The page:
The articles in the Australian newspaper followed the basic premise of the AHURI report which was that the 1990s was characterised by a broad range of social and economic transitions that could be linked to varying levels of advantage and disadvantage– in the words of the AHURI report, opportunity and vulnerability– which at the level of Australia’s settlement system was manifest in divides and differences across places (Baum et al. 1999). Globalisation and the economic and social changes associated with it was considered a key process in the outcomes noted. Changes including reformation of technology and a shift to ‘new economy’ and niche economic activities, together with shifts in the ‘meaning of work’ and a decline in the ‘old economy’ sectors have divided society into winners and losers. The division is between individuals but also has a distinct spatial character. We have referred to this previously (O’Connor et al. 2001 p. 1) and have argued that ‘a nation’s economic geography is volatile, and the impacts of that volatility can be both profound and uneven as it differentially affects both people and places’. But there are other impacts as well as society has changed along social and demographic lines. In demographic terms society has been aging and over the next two decades there will be increasing numbers of older people relative to those of working age. And there has been a greater number of people living alone (partly an upshot of an aging society, partly a result of the younger cohort’s living arrangements), an increase in single parent families and a decline in ‘traditional’ family forms. These changes, which some are linking to a decline in social capital and effective social networks, may, given the right circumstances further impact on society’s winners and losers. Finally there has also been a change in policy, in particular a restructuring of welfare arrangements, which have also acted to exacerbate negative impacts across other areas. What the AHURI report did was it presented a whole of nation view on the issues of within and between city and between region advantage and disadvantage. It provided one of the first extensive insights into the socio-economic patterns that distinguish our nation at a spatial level, and it exposed our social and economic fault lines (Baum et al. 1999).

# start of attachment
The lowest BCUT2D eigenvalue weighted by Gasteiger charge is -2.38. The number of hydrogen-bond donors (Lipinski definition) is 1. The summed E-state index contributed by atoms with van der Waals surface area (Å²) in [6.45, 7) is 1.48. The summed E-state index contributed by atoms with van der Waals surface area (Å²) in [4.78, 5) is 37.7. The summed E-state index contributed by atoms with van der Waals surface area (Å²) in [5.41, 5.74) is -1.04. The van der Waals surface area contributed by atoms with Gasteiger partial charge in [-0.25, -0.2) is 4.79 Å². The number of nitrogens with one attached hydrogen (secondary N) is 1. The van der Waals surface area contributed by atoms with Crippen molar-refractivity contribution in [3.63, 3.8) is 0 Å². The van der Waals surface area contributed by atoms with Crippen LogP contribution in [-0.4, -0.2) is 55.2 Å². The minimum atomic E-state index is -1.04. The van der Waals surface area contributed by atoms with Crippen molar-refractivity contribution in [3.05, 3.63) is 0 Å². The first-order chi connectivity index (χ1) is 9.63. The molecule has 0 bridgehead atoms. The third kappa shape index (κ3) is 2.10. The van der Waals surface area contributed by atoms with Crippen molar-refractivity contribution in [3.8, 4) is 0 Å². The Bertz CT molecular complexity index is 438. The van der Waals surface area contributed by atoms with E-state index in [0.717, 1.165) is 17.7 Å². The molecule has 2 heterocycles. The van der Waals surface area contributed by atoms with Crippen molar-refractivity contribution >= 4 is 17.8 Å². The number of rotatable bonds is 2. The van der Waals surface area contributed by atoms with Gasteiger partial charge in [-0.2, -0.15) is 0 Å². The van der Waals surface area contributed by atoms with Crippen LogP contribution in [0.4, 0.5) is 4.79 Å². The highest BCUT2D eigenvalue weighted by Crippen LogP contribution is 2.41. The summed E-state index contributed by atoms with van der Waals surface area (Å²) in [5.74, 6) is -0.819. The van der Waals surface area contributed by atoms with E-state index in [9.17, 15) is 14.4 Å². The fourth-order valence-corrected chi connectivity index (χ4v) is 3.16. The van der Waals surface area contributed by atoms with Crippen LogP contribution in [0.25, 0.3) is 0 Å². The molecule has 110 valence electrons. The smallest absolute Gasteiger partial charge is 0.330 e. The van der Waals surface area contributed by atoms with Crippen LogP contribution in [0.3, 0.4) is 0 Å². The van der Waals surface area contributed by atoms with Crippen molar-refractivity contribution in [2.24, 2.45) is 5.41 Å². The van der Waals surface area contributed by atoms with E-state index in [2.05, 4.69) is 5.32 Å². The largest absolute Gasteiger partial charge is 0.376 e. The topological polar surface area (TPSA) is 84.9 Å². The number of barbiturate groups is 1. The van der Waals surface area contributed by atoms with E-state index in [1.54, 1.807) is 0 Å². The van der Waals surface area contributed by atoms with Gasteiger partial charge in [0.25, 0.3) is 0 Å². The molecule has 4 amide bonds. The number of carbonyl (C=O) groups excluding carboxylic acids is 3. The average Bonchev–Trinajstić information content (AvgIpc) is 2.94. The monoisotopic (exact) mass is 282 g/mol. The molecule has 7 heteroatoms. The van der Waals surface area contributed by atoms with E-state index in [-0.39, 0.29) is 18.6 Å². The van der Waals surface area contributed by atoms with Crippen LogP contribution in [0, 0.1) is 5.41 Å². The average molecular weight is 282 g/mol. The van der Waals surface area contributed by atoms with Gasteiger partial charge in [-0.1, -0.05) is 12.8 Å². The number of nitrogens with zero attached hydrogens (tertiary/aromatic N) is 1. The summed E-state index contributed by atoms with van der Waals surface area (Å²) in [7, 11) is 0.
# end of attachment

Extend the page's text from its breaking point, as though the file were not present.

Fast forward a few years. The country has begun its journey into the new millennium and we have a new opportunity to consider the socio-economic divides characterising the country’s settlement system. This is what the bulk of this book focuses on. The basic question posed is: What are the patterns of advantage and disadvantage across areas? More specifically there is a focus on the pattern of socio-economic difference between localities within Australia’s metropolitan regions, across the large mainly urban regions, the smaller urban regions and the regions that make up non-urban Australia. Dividing the settlement system in this way is somewhat arbitrary, but the divisions do provide a good split of neighbourhoods, cities, towns and regions. This division, as we will see, results in different outcomes and patterns and raises a range of different lessons and questions to ponder.